Amateur astronomers observing from Austria and Ireland have observed an impact event on Jupiter. Reported late yesterday, it appears that a meteor met its end when it plunged through the giant planet’s stratified cloud decks.
In a now famous event, Jupiter came under attack back in 1994 by the fragmented remnants of Comet Shoemaker-Levy 9, rendered asunder by the fierce tidal interaction between the comet’s nucleus and the giant planet’s gravity. I was among many who observed the aftermath of the collision, the first event of its kind ever observed within the solar system. I recall well seeing the dark blemish on the otherwise banded and mottled, cream-yellow-pearl colored face of Jupiter. The combined energy of all the fragments moving at 60 km/sec imparted an equivalent energy of 33 billion Hiroshima class weapons to Jupiter! If this occurred here, it would have meant the end of all life on earth. Such a possibility remains today as an existential threat, not only from comets but from NEO’s (Near Earth Objects) and rogue asteroids.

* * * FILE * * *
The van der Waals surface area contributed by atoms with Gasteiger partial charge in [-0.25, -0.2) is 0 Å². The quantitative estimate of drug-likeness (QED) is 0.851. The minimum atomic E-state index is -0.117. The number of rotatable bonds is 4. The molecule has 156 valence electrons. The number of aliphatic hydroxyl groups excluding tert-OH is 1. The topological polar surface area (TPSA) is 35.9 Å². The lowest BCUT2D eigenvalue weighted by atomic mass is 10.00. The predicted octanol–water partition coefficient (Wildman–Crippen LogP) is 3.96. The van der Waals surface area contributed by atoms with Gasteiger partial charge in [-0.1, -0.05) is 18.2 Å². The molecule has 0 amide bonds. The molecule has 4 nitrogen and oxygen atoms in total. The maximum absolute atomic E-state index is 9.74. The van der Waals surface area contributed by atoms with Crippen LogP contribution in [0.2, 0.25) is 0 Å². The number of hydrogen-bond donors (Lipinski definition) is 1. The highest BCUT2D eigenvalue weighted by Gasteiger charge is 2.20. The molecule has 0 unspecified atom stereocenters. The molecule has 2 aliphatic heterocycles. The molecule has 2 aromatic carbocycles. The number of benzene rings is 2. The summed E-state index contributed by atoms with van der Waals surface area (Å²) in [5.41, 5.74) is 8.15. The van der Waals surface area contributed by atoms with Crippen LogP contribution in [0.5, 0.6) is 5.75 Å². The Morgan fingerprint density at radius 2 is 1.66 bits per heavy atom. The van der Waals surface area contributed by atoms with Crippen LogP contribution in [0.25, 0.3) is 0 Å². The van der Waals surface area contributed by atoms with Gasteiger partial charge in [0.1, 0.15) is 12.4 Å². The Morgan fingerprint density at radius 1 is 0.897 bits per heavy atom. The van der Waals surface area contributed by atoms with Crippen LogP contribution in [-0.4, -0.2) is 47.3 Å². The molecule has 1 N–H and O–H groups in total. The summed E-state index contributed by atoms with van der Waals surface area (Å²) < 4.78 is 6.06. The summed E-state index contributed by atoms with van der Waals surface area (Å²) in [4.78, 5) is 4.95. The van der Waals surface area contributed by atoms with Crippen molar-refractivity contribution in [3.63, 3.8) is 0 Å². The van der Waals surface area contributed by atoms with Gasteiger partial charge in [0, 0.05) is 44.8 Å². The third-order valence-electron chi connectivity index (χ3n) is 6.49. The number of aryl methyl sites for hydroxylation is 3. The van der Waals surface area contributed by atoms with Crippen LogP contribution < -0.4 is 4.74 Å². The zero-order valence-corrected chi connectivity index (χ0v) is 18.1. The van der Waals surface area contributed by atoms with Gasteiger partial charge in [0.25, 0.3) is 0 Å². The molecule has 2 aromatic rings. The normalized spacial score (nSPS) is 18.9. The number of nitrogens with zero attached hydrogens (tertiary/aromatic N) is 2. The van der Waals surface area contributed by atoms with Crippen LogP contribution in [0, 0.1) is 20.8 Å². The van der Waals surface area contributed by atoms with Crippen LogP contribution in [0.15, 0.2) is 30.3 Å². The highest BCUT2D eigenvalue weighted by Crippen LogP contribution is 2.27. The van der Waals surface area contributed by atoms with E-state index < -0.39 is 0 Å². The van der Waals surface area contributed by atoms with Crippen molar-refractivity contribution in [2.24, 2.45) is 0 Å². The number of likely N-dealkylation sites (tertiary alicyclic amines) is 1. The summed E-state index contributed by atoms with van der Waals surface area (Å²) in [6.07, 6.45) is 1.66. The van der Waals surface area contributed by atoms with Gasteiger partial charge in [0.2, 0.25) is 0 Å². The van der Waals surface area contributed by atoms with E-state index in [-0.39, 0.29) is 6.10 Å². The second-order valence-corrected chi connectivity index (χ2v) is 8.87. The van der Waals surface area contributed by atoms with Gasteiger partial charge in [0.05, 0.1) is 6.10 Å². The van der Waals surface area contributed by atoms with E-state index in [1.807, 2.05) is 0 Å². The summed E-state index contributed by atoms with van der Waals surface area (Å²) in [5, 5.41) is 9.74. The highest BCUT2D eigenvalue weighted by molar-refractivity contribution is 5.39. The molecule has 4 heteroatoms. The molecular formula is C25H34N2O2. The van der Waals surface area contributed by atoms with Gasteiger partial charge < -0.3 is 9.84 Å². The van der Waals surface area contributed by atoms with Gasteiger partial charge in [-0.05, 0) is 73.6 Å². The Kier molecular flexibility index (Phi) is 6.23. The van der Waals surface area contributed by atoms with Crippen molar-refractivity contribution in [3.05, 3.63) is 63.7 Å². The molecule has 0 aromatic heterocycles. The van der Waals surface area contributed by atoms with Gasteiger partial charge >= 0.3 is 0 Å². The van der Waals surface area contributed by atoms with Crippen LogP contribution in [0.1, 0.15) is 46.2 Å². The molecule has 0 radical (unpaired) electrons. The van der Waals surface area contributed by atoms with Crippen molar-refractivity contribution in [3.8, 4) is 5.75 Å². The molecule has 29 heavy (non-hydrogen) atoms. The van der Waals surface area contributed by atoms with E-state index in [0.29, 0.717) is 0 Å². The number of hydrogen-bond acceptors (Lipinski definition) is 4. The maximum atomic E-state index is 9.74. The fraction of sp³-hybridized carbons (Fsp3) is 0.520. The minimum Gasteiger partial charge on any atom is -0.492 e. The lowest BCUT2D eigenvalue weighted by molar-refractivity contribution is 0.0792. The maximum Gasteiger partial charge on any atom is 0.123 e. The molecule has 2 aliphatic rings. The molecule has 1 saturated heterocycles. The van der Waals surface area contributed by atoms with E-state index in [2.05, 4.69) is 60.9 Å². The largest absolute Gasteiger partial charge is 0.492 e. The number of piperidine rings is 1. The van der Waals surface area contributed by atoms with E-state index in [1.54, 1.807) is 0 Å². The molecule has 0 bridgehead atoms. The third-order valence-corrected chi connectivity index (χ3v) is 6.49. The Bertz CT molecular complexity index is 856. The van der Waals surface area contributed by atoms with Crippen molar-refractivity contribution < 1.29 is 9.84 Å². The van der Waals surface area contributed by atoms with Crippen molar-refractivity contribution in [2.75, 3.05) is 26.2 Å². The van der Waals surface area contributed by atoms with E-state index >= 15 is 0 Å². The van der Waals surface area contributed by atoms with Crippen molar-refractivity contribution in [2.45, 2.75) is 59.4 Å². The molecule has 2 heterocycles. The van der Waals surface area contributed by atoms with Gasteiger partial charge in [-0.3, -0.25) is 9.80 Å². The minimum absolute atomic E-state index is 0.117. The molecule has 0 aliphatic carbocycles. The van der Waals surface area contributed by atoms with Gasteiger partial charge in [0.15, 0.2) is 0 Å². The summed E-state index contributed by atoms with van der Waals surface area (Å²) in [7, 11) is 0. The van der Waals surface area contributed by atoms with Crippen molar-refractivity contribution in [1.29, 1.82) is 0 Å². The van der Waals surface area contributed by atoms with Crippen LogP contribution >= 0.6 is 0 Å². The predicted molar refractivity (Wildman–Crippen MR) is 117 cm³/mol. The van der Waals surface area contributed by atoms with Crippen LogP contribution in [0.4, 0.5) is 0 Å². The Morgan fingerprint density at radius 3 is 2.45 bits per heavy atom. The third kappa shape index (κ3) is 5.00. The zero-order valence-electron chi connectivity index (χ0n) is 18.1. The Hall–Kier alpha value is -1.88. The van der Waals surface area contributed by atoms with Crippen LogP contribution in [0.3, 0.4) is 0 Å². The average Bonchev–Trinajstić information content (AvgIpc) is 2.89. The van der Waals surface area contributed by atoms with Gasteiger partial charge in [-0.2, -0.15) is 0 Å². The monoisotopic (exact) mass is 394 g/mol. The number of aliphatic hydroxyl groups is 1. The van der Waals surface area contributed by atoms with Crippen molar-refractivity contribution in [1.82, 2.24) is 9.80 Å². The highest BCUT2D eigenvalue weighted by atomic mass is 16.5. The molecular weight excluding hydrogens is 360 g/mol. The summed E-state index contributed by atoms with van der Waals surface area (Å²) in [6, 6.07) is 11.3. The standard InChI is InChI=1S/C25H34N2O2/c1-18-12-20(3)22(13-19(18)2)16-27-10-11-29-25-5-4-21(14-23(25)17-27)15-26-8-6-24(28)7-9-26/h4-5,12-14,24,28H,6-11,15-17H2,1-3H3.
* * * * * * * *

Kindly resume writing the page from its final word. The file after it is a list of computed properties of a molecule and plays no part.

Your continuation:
Since the 1994 Shoemaker-Levy9 impact, other such events have occurred. Most recently was the impact of a cometary nucleus or asteroid on 11 June, 2010. Accelerating and drawn towards the giant planet by its powerful gravity, it descended and struck the planet’s cloudtops and disintegrated, producing a flash of light so bright that it was visible in backyard telescopes on Earth.
March 17, 2016 Impact Event recorded by John Mckeon in Dublin
March 17, 2016 Impact Event recorded by Gerret from Mödling, Austria
Jupiter is the largest planet in the solar system with a radius over 10 times that of earth and a mass of 267 that of earth. As such, it’s density is only 1/4 of earth’s, indicating that it is composed mostly of gas and chemical ices in its stratified atmosphere with a slushy hydrogen-helium core. Begun last year and known as project OPAL (Outer Planet Atmospheres Legacy program), astronomers from UC Berkeley have assisted the Hubble Space Telescope team to compile a full HD video of a rotating Jupiter using data from the Hubble Space Telescope. The giant planet’s multi-colored bands and famed Great Red Spot stand out in breathtaking detail among its swirling clouds in this dramatic new video. Berkeley astronomer and Hubble Team Member, Michael Wong, was interviewed in a Hubble Hangout session to discuss his role in the project.
Jupiter in 4K Ultra HD
Imagination is more important than knowledge
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